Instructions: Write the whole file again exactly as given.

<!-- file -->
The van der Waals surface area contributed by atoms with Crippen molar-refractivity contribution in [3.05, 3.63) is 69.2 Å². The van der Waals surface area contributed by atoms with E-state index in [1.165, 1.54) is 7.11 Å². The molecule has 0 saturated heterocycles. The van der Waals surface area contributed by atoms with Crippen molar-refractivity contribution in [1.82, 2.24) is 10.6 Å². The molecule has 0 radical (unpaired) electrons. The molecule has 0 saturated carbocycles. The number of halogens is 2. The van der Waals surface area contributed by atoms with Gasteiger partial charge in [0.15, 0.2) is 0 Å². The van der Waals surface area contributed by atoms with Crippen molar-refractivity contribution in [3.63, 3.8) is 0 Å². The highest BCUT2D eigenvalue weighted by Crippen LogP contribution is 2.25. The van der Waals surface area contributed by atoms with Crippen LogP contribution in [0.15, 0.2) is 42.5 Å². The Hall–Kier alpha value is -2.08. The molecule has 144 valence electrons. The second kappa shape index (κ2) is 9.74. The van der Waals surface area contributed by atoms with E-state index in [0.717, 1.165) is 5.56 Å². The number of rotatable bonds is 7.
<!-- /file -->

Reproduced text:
The van der Waals surface area contributed by atoms with Crippen molar-refractivity contribution in [3.05, 3.63) is 69.2 Å². The van der Waals surface area contributed by atoms with E-state index in [1.165, 1.54) is 7.11 Å². The molecule has 0 saturated heterocycles. The van der Waals surface area contributed by atoms with Crippen molar-refractivity contribution in [1.82, 2.24) is 10.6 Å². The molecule has 0 radical (unpaired) electrons. The molecule has 0 saturated carbocycles. The number of halogens is 2. The van der Waals surface area contributed by atoms with Gasteiger partial charge in [0.15, 0.2) is 0 Å². The van der Waals surface area contributed by atoms with Crippen molar-refractivity contribution in [3.63, 3.8) is 0 Å². The highest BCUT2D eigenvalue weighted by Crippen LogP contribution is 2.25. The van der Waals surface area contributed by atoms with Crippen LogP contribution in [0.15, 0.2) is 42.5 Å². The Hall–Kier alpha value is -2.08. The molecule has 144 valence electrons. The second kappa shape index (κ2) is 9.74. The van der Waals surface area contributed by atoms with E-state index in [0.717, 1.165) is 5.56 Å². The number of rotatable bonds is 7.